Mostly False
GeorgiaCarry.org
Since 1999, 440 people have been killed in attacks on church property in the United States.  

GeorgiaCarry.org on Wednesday, April 9th, 2014 in an interview with Georgia Public Broadcasting

Gun group's church violence stats can't be verified

Funeral participants for Ryan Guider stand outside Victory For The World Church folllowing a shooting at the service on June 7, 2012 at the church near Stone Mountain. Photo by HYOSUB SHIN / HSHIN@AJC.COM

It’s been a month since House Bill 60 became law and cleared the way for Georgians to carry concealed weapons in several new venues – all bars, many government buildings and, generating the most news coverage, churches that allow it.

Jerry Henry, executive director of GeorgiaCarry.org --- a pro-gun group that advocates for fewer gun restrictions --- repeated a strikingly high and somewhat specific number in defending allowing guns in sanctuaries.

More than 440 people have been killed in attacks on church property since 1999, he told Georgia Public Broadcasting this spring.

A reader questioned that figure shortly after the bill became law on July 1. We decided it was a worthy target for the AJC Truth-O-Meter.

Already, PolitiFact found flaws in a specific count from the other side of the gun debate. Everytown for Gun Safety claimed there were 74 school shootings in the United States since Sandy Hook, a tally that included incidents such as a teacher who committed suicide in a school parking lot overnight. We rated that claim Mostly False.

Henry told PolitiFact Georgia that he relied on two specific websites, Cops and Cross and Carl Chinn's church security site, for the statistic. He used the term church generically, to cover all houses of worship.

Cops and Cross is run by Jimmy Meeks, a former police officer who teaches church safety across the country. A recent banner on the site listed more than 470 "violent deaths on church and faith-based property since 1999," but does not include sources for those figures.

Instead, it directs users to the site run by Carl Chinn, a former building engineer for Focus on the Family. Chinn was among responders when a gunman took four people hostage at the conservative Christian group’s headquarters, and later surrendered, in 1996.

Chinn said in an email that he relies on news reports, official records and blog items for his figures. Many incidents have multiple sources.

That count, though, includes broad incidents not likely to be considered attacks. For instance, the first page of incidents for 2014 show at least two suicides on church property that, according to news reports, are not connected to the house of worship.

GeorgiaCarry.org’s claim could also not be backed up with unimpeachable data elsewhere. The Centers for Disease Control found that the majority of the 166 deaths that occurred at houses of worship between 2003 and 2011 were suicides.

But the National Violent Death Reporting System covers only 17 states, including Georgia. The CDC cannot provide specific numbers on suicides from the total figure, a spokeswoman said, because that sample is too small.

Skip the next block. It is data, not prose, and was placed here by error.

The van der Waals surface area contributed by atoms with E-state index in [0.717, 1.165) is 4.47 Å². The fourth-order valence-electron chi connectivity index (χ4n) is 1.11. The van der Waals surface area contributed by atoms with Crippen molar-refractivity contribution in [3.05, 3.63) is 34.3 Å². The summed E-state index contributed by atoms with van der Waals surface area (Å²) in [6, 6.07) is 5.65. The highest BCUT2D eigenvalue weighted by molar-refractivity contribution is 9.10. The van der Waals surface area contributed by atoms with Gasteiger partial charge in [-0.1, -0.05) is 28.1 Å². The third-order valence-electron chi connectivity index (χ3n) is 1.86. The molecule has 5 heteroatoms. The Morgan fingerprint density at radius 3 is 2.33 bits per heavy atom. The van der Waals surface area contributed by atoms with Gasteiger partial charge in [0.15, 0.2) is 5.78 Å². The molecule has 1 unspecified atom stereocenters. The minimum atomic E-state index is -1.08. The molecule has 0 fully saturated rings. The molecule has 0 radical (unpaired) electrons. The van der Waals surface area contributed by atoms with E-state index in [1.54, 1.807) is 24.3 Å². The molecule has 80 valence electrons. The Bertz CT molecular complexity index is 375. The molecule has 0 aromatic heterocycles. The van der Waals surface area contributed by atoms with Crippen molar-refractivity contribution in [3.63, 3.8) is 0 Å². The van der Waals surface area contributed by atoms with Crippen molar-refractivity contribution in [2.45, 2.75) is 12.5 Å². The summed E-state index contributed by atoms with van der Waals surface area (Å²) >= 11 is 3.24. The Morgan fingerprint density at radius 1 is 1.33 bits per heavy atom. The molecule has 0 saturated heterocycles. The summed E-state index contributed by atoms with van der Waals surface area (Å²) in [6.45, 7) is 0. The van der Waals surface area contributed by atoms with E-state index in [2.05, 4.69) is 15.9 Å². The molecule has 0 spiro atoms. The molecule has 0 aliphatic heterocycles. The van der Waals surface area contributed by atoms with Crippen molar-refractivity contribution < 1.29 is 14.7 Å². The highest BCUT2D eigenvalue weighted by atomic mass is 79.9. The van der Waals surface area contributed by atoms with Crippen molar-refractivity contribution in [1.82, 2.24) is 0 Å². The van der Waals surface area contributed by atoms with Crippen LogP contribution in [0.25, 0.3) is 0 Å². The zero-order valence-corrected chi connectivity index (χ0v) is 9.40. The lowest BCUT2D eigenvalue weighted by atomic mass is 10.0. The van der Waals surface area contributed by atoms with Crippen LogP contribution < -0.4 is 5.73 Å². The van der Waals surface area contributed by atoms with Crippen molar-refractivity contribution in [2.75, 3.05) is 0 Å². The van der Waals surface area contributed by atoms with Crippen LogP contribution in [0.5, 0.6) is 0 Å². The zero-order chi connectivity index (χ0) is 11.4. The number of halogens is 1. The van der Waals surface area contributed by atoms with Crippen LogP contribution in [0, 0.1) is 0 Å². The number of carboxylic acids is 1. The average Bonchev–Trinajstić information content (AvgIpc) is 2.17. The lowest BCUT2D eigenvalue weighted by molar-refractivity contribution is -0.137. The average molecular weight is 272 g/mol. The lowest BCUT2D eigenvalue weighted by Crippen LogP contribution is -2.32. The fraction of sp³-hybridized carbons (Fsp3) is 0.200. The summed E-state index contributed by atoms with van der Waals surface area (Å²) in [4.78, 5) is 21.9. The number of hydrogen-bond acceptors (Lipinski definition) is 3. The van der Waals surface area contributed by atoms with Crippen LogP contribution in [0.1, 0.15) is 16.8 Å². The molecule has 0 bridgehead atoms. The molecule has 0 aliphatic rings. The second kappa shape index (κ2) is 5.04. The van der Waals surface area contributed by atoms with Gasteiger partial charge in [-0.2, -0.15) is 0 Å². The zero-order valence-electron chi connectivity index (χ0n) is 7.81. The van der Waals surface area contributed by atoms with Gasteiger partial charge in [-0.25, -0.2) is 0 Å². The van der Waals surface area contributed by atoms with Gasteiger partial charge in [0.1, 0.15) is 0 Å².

That means the figures are not nationally representative and cannot be used to create an estimate to verify or refute Chinn’s numbers.

There is similar incomplete coverage from the National Incident-Based Reporting System, with only about 38 percent of Uniform Crime Reporting agencies providing information, according to the FBI. Without more data, the FBI cannot verify the statistic.

The federal government has generally stopped funding such research over political battles between gun control advocates and gun rights advocates.

Several prominent social scientists have asked that barriers to firearms research be lifted, and President Obama has signed an executive order for the CDC to research causes and prevention of gun violence.

Without reliable statistics, Chinn’s data could be the best approximation of data available. And although advocates often speak with more certainty than data supports, David Kopel, the research director at the Libertarian-leaning Independence Institute, said there is value in stories behind some of the numbers.

Anecdotally, backers of Georgia’s law need only to point to Matthew Murray, who killed two missionaries in a Colorado church’s mission training center in 2007, Kopel said.

Murray continued his spree by killing two more people at the New Life Church in Colorado Springs. A congregant volunteering to help with security shot Murray, who then took his own life.

There have been incidents closer to home. In July 2012, two people were killed in a shootout with each other outside a funeral at Victory for the World Church near Stone Mountain.

In October of that year, Floyd Palmer gunned down Greg McDowell as he led a prayer at World Changers Church International in College Park. Palmer also was charged in 2001 with shooting a man outside a Maryland mosque.

"Are there incidents where someone comes into church with a gun, with the intent to commit suicide? I’m sure," said Clayton Cramer, an adjunct history professor at the College of Western Idaho who specializes in firearm history. "How often? We don’t know."

"Until such time that we have some real, hard data," Cramer added, "the best thing to say is, there are examples where a churchgoer having a gun during a confrontation mattered or would have mattered,"

And that is where the claim of specific counts falls short. The data has some value in capturing the number of attacks on or at religious institutions. But there is no way to remove suicides from the death counts to ensure a more strict definition of attacks as understood by the general public.

Without that ability, even a claim with some truth gives the wrong impression.

We rate it Mostly False.